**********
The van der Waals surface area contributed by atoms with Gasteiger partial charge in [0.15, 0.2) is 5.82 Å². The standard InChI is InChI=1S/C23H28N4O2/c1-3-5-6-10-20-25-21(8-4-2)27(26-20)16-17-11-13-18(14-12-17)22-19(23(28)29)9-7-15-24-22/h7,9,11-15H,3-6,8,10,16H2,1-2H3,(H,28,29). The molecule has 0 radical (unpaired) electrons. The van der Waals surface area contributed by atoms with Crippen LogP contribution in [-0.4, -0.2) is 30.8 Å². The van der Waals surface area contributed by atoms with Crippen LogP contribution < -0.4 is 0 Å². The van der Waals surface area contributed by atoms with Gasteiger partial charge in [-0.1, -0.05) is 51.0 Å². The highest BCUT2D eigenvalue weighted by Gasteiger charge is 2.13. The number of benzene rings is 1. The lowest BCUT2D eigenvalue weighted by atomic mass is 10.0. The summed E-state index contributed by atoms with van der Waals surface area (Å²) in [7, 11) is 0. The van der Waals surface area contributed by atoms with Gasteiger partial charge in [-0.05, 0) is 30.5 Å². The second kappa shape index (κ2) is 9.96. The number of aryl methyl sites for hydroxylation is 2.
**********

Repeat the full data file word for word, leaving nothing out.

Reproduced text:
The van der Waals surface area contributed by atoms with Gasteiger partial charge in [0.15, 0.2) is 5.82 Å². The standard InChI is InChI=1S/C23H28N4O2/c1-3-5-6-10-20-25-21(8-4-2)27(26-20)16-17-11-13-18(14-12-17)22-19(23(28)29)9-7-15-24-22/h7,9,11-15H,3-6,8,10,16H2,1-2H3,(H,28,29). The molecule has 0 radical (unpaired) electrons. The van der Waals surface area contributed by atoms with Crippen LogP contribution in [-0.4, -0.2) is 30.8 Å². The van der Waals surface area contributed by atoms with Crippen LogP contribution < -0.4 is 0 Å². The van der Waals surface area contributed by atoms with Gasteiger partial charge in [-0.1, -0.05) is 51.0 Å². The highest BCUT2D eigenvalue weighted by Gasteiger charge is 2.13. The number of benzene rings is 1. The lowest BCUT2D eigenvalue weighted by atomic mass is 10.0. The summed E-state index contributed by atoms with van der Waals surface area (Å²) in [7, 11) is 0. The van der Waals surface area contributed by atoms with Gasteiger partial charge in [-0.05, 0) is 30.5 Å². The second kappa shape index (κ2) is 9.96. The number of aryl methyl sites for hydroxylation is 2.